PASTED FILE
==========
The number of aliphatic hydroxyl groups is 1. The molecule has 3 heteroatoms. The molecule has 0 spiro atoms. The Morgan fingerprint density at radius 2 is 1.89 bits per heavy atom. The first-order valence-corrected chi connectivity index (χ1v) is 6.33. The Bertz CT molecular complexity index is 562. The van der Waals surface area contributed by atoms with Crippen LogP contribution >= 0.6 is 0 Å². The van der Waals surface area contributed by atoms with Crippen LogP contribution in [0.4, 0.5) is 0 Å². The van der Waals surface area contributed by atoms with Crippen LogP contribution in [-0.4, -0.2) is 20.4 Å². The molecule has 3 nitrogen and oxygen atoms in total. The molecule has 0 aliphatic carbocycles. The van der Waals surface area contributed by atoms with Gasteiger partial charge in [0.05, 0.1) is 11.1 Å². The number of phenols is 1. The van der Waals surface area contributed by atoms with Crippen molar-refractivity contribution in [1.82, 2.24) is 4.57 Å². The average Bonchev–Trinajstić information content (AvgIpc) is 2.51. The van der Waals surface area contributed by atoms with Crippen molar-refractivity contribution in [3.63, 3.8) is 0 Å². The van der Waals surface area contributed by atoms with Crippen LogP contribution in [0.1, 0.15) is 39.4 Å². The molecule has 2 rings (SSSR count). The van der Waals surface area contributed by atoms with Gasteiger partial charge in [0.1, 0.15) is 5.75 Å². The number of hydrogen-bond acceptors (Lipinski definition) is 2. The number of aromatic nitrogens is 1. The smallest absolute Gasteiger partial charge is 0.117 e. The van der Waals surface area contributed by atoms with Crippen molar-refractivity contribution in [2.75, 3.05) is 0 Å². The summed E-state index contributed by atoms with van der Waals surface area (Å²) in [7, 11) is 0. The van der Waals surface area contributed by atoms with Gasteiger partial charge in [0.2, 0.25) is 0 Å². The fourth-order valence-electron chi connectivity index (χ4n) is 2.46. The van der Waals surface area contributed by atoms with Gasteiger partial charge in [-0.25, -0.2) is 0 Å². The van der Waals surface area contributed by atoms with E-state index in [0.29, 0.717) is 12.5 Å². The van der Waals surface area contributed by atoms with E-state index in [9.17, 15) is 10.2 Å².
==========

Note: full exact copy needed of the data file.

The number of aliphatic hydroxyl groups is 1. The molecule has 3 heteroatoms. The molecule has 0 spiro atoms. The Morgan fingerprint density at radius 2 is 1.89 bits per heavy atom. The first-order valence-corrected chi connectivity index (χ1v) is 6.33. The Bertz CT molecular complexity index is 562. The van der Waals surface area contributed by atoms with Crippen LogP contribution >= 0.6 is 0 Å². The van der Waals surface area contributed by atoms with Crippen LogP contribution in [0.4, 0.5) is 0 Å². The van der Waals surface area contributed by atoms with Crippen LogP contribution in [-0.4, -0.2) is 20.4 Å². The molecule has 3 nitrogen and oxygen atoms in total. The molecule has 0 aliphatic carbocycles. The van der Waals surface area contributed by atoms with Gasteiger partial charge in [0.05, 0.1) is 11.1 Å². The number of phenols is 1. The van der Waals surface area contributed by atoms with Crippen molar-refractivity contribution in [1.82, 2.24) is 4.57 Å². The average Bonchev–Trinajstić information content (AvgIpc) is 2.51. The van der Waals surface area contributed by atoms with Crippen molar-refractivity contribution in [3.63, 3.8) is 0 Å². The van der Waals surface area contributed by atoms with Crippen LogP contribution in [0.1, 0.15) is 39.4 Å². The molecule has 2 rings (SSSR count). The van der Waals surface area contributed by atoms with Gasteiger partial charge in [0.1, 0.15) is 5.75 Å². The number of hydrogen-bond acceptors (Lipinski definition) is 2. The number of aromatic nitrogens is 1. The smallest absolute Gasteiger partial charge is 0.117 e. The van der Waals surface area contributed by atoms with Crippen molar-refractivity contribution in [2.75, 3.05) is 0 Å². The summed E-state index contributed by atoms with van der Waals surface area (Å²) in [7, 11) is 0. The van der Waals surface area contributed by atoms with Gasteiger partial charge in [0.2, 0.25) is 0 Å². The fourth-order valence-electron chi connectivity index (χ4n) is 2.46. The van der Waals surface area contributed by atoms with Gasteiger partial charge in [-0.25, -0.2) is 0 Å². The van der Waals surface area contributed by atoms with E-state index in [0.29, 0.717) is 12.5 Å². The van der Waals surface area contributed by atoms with E-state index in [9.17, 15) is 10.2 Å².